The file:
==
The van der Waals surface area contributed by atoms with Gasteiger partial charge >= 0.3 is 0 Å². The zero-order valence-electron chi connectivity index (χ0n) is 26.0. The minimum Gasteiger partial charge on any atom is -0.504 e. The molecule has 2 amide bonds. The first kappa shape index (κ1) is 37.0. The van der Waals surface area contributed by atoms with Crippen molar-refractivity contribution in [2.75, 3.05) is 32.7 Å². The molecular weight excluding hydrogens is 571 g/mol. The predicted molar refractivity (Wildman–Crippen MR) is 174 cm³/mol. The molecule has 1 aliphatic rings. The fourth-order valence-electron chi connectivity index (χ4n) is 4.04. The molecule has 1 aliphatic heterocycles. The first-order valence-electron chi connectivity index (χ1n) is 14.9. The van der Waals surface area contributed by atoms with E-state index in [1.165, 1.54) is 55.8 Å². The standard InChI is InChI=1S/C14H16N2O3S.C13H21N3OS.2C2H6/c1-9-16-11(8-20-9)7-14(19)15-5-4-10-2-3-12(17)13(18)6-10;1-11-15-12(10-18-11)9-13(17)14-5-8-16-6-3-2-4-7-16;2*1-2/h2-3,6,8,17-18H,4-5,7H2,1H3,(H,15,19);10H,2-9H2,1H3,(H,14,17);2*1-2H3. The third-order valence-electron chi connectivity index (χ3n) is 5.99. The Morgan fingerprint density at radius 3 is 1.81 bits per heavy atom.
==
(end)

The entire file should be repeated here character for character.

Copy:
The van der Waals surface area contributed by atoms with Gasteiger partial charge >= 0.3 is 0 Å². The zero-order valence-electron chi connectivity index (χ0n) is 26.0. The minimum Gasteiger partial charge on any atom is -0.504 e. The molecule has 2 amide bonds. The first kappa shape index (κ1) is 37.0. The van der Waals surface area contributed by atoms with Crippen molar-refractivity contribution in [2.75, 3.05) is 32.7 Å². The molecular weight excluding hydrogens is 571 g/mol. The predicted molar refractivity (Wildman–Crippen MR) is 174 cm³/mol. The molecule has 1 aliphatic rings. The fourth-order valence-electron chi connectivity index (χ4n) is 4.04. The molecule has 1 aliphatic heterocycles. The first-order valence-electron chi connectivity index (χ1n) is 14.9. The van der Waals surface area contributed by atoms with E-state index in [1.165, 1.54) is 55.8 Å². The standard InChI is InChI=1S/C14H16N2O3S.C13H21N3OS.2C2H6/c1-9-16-11(8-20-9)7-14(19)15-5-4-10-2-3-12(17)13(18)6-10;1-11-15-12(10-18-11)9-13(17)14-5-8-16-6-3-2-4-7-16;2*1-2/h2-3,6,8,17-18H,4-5,7H2,1H3,(H,15,19);10H,2-9H2,1H3,(H,14,17);2*1-2H3. The third-order valence-electron chi connectivity index (χ3n) is 5.99. The Morgan fingerprint density at radius 3 is 1.81 bits per heavy atom.